Capitol Hill in Washington DC, the scene of the unrest on January 6th.
I don’t want to add an unhelpful ogling of what happened in Washington DC last week, but the significance of that chaos does need to be looked at and reflected upon. What a revealing it was, and it comes after all the other revealings that have happened over the past 12 months, especially under the pressure of the pandemic.
What is revealed is what we see is in our hearts – our anger, our frustration, our competitiveness, our sin. There is bitterness and unkindness – which spills out in our words and writings, especially online and in social media. We have seen protest, riots, looting, and now the storming of the Capitol – the undermining of well-wrought systems of governance.
What do we each do?
We look in our hearts.
There is a line in Mark 2 “Jesus knew what they (the pharisees) were reasoning in their hearts” – thoughts which eventually led them to murderous plans. This is where sin begins – in our hearts, small, unformed - but if not dealt with, it becomes a mindset and then words and behaviours that are set against God. And it is especially powerful when it mocks the unity of the Spirit in a conformity of rebellion. We see people from good places becoming fused into mobs; often where ordinary people end up not doing the right thing and often doing the wrong thing. And we see demonic manifestations of hatred, bigotry and thirsty violence such as those groups storming the Capitol.
Let this present Revealing also reveal our own hearts and thinking:
The anger at those who have a different point of view to us.
The fear that what we depend on will be taken away from us.
A sense of justice that is about defending our own strong beliefs rather than faith in God. This is the basis of bad religion as it always leads to violence even if it starts with an understandable and reasonable justice.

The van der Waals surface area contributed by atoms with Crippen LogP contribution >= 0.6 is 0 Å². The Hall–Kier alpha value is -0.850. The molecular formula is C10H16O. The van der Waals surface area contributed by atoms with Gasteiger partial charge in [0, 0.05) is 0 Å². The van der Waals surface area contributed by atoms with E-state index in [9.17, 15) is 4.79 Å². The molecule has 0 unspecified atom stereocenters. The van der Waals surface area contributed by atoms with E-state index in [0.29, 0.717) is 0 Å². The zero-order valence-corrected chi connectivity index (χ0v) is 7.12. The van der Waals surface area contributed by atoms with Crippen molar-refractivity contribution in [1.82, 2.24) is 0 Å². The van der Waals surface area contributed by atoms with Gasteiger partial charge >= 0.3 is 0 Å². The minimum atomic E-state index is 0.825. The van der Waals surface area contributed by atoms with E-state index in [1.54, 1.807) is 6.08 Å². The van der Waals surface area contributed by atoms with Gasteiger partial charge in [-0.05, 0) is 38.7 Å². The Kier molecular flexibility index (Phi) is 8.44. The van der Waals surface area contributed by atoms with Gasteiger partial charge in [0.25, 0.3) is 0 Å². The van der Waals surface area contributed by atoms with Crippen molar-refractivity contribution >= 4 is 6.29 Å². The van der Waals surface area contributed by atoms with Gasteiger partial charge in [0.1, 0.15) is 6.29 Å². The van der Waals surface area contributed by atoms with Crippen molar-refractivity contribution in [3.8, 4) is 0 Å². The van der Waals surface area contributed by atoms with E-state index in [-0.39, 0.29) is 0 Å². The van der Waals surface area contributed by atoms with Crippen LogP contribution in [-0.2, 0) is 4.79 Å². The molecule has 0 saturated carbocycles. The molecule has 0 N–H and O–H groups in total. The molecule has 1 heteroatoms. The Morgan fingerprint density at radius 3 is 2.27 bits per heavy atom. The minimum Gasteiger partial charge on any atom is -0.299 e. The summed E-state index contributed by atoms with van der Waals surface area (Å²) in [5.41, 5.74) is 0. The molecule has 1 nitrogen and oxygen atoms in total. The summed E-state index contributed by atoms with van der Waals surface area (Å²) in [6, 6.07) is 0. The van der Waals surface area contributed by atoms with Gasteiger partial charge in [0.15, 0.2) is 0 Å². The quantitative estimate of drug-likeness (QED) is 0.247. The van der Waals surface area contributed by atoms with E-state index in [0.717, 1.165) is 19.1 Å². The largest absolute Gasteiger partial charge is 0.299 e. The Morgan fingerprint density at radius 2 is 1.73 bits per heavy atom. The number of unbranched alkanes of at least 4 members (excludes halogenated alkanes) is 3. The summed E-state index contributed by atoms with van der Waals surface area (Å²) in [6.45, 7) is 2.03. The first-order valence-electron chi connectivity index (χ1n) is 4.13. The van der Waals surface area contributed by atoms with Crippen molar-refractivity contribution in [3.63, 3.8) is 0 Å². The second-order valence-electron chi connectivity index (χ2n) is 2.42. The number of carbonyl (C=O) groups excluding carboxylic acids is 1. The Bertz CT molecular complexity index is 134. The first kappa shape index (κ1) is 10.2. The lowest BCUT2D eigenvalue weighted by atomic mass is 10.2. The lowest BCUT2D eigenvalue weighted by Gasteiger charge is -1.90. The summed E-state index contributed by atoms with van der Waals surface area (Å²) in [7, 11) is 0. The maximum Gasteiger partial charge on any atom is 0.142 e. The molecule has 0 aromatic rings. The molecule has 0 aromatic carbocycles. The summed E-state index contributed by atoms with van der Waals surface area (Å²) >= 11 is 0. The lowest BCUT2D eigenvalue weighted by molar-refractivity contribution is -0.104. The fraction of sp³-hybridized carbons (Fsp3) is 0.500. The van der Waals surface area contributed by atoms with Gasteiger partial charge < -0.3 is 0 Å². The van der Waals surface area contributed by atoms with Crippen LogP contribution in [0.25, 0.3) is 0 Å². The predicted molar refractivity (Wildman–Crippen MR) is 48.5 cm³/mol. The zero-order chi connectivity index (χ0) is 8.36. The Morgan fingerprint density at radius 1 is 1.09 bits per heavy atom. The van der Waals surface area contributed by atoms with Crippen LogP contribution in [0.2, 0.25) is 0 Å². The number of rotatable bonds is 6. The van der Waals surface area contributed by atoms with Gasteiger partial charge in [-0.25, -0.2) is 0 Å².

And as we look in our hearts, with the revealing light of the Spirit, we can see in new ways. We not only see the obstacles and traps that are strewn in our path, but we also see how to live, how to think, how to overcome. I read yesterday morning the testimony of St. Paul. He had been a part of a mob – causing violence and murder to innocent people. He then graduated to leading and inciting such mob violence. But then he had a ‘Behold’ moment – he saw a bright light; he went blind to the old way of being, and his spiritual eyes were open to the new way of Jesus. It was dramatic and life-changing, but through it, he saw the danger and sickness of his old ways and the comfort, hope and strength of a new way of living.
In the light of this revelation – however humbling and horrifying it may be to see our sin so clearly - we then learn to act with love and truth. The new law of Jesus is a new heart and new behaviour. This kind of revealing from the Holy Spirit shows us not just how not to do bad things, nor to wait and see without comment or action, but how to do stuff that is good and kind and selfless. Micah 6 tells us to Do Justice, Love Mercy and Walk humbly with our God.
Let’s pray for people who are obviously trapped in demonic sin. Let’s pray for people whose passion for Jesus is confused with man-made philosophy. Let’s pray for people who, in their nervousness and horrified paralysis, don’t do anything.
And when we pray for ‘people’ we mean, of course, ourselves.
Martin J Young